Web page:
Transient transcriptional regulation of the CYS-C1 gene and cyanide accumulation upon pathogen infection in the plant immune response.Plant Physiol. 2013 Aug; 162(4):2015-27.PP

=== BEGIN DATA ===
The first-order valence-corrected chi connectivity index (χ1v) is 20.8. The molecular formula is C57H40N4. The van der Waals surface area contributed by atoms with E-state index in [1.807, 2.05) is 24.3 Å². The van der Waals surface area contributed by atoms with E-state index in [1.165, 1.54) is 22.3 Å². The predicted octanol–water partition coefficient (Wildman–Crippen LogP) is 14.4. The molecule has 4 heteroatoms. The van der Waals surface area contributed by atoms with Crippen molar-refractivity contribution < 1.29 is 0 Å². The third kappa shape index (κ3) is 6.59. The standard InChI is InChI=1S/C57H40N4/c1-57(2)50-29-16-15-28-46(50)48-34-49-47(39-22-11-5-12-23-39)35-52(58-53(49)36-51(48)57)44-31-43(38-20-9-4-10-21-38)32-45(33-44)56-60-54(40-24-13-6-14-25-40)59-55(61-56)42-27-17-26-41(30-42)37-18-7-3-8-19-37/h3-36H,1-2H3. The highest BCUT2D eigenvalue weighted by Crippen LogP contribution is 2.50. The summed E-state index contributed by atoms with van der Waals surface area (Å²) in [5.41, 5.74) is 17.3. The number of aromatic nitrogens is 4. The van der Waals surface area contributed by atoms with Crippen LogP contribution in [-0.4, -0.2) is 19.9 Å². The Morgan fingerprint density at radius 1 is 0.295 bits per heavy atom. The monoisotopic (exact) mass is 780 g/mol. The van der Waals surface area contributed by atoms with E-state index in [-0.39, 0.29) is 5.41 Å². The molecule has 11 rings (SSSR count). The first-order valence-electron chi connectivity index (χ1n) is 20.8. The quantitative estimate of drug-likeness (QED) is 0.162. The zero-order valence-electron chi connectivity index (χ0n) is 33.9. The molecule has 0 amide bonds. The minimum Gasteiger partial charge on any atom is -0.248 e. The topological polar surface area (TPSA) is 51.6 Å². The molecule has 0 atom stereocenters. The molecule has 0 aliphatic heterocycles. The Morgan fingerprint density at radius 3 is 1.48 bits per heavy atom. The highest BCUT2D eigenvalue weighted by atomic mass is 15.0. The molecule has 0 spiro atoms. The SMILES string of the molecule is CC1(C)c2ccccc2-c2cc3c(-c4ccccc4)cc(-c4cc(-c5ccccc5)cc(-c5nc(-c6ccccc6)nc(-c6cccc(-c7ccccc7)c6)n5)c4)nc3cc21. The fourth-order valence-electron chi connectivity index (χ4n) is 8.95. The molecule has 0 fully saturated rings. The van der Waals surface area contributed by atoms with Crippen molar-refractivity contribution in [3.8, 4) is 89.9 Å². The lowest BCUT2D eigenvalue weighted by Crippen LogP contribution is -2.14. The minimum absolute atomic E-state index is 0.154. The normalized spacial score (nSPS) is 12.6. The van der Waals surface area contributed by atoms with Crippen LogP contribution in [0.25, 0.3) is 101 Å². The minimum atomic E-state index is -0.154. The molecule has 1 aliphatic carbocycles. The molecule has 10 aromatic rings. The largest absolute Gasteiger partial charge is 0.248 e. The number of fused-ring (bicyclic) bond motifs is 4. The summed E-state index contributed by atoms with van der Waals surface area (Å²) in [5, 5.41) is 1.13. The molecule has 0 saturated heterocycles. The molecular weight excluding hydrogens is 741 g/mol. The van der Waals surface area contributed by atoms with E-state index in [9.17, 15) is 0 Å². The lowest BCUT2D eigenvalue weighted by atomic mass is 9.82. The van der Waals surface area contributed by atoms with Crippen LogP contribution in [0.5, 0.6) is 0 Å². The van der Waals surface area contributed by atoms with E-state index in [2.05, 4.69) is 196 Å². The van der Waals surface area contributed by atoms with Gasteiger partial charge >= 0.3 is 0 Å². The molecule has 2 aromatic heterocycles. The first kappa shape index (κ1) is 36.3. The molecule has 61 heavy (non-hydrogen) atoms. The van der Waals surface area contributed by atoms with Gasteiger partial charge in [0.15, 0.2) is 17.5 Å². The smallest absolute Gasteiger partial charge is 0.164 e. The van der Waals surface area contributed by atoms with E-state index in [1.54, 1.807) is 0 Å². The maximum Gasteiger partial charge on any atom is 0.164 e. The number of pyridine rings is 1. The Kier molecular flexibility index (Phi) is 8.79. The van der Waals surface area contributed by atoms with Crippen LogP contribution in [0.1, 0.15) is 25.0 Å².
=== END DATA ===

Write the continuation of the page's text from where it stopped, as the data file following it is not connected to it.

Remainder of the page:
Cyanide is produced concomitantly with ethylene biosynthesis. Arabidopsis (Arabidopsis thaliana) detoxifies cyanide primarily through the enzyme β-cyanoalanine synthase, mainly by the mitochondrial CYS-C1. CYS-C1 loss of function is not toxic for the plant and leads to an increased level of cyanide in cys-c1 mutants as well as a root hairless phenotype. The classification of genes differentially expressed in cys-c1 and wild-type plants reveals that the high endogenous cyanide content of the cys-c1 mutant is correlated with the biotic stress response. Cyanide accumulation and CYS-C1 gene expression are negatively correlated during compatible and incompatible plant-bacteria interactions. In addition, cys-c1 plants present an increased susceptibility to the necrotrophic fungus Botrytis cinerea and an increased tolerance to the biotrophic Pseudomonas syringae pv tomato DC3000 bacterium and Beet curly top virus. The cys-c1 mutation produces a reduction in respiration rate in leaves, an accumulation of reactive oxygen species, and an induction of the alternative oxidase AOX1a and pathogenesis-related PR1 expression. We hypothesize that cyanide, which is transiently accumulated during avirulent bacterial infection and constitutively accumulated in the cys-c1 mutant, uncouples the respiratory electron chain dependent on the cytochrome c oxidase, and this uncoupling induces the alternative oxidase activity and the accumulation of reactive oxygen species, which act by stimulating the salicylic acid-dependent signaling pathway of the plant immune system.